Michael Fellinger wrote:
> I found some strange behaviour with the binding method today, first
> comes the issue, afterwards my solution.
> I would like to know if i should file a bug for this on redmine.

I believe this was brought up before and determined to be correct 
behavior for 1.9 (or else send :binding behavior is unspecified and you 
shouldn't depend on it).

In 1.8 binding could be sent to objects and the resulting binding used 
that object as self. In 1.9, binidng always returns the caller self, 
which is more consistent (since it's a kernel method and everything else 
comes from the caller).

In your fix, you're actually calling the kernel binding from within an 
instance of A, instead of from toplevel, so it's using that A instance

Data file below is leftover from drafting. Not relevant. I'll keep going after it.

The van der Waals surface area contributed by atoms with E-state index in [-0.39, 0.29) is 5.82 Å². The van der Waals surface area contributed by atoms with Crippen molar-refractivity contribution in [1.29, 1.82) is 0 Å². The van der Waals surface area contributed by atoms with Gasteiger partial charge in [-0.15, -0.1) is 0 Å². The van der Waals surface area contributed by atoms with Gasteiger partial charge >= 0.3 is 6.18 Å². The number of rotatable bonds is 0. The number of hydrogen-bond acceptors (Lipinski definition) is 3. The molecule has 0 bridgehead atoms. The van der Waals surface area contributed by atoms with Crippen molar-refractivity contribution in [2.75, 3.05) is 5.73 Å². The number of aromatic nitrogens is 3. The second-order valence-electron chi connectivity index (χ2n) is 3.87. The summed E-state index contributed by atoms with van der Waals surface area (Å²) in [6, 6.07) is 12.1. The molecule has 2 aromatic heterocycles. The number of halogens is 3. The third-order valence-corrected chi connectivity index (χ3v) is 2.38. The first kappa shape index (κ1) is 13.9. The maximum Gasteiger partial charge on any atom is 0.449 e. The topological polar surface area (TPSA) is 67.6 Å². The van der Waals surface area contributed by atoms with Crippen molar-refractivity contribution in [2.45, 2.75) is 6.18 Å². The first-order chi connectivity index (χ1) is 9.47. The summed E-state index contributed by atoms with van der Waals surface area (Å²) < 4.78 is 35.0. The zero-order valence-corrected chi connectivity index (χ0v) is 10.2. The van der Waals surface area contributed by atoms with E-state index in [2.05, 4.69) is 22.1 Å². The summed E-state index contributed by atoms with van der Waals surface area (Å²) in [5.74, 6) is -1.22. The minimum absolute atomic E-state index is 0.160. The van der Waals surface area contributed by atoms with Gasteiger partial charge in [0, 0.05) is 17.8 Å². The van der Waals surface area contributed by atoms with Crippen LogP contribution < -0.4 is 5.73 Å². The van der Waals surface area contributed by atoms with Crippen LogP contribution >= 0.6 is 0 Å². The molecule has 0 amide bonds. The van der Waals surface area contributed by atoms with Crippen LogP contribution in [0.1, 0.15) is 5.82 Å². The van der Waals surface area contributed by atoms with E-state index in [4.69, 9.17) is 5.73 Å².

as self.

Note that in most other implementations of Ruby other than 1.8, you'll 
see the 1.9 behavior as well. So it's probably best not to depend on 
send :binding behavior.

- Charlie

> == Problem ==
> 
> sigma ~ % cat send_binding.rb
> class A
> end
> 
> binding = A.new.__send__(:binding)
> binding.eval('p self => self.class')
> 
> sigma ~ % ruby -v send_binding.rb
> ruby 1.8.7 (2008-08-11 patchlevel 72) [x86_64-linux]
> {#<A:0x7f5b1d32f7b0>=>A}
> 
> sigma ~ % ruby19 -v send_binding.rb
> ruby 1.9.1p5000 (2009-01-26 trunk 21781) [x86_64-linux]
> {main=>Object}
> 
> == Solution ==
> 
> sigma ~ % cat send_binding_fix.rb
> class A
>   def binding; super; end
>   private :binding
> end
> 
> binding = A.new.__send__(:binding)
> binding.eval('p self => self.class')
> 
> sigma ~ % ruby -v send_binding_fix.rb
> ruby 1.8.7 (2008-08-11 patchlevel 72) [x86_64-linux]
> {#<A:0x7f9d63518508>=>A}
> 
> sigma ~ % ruby19 -v send_binding_fix.rb
> ruby 1.9.1p5000 (2009-01-26 trunk 21781) [x86_64-linux]
> {#<A:0x000000027074a0>=>A}
>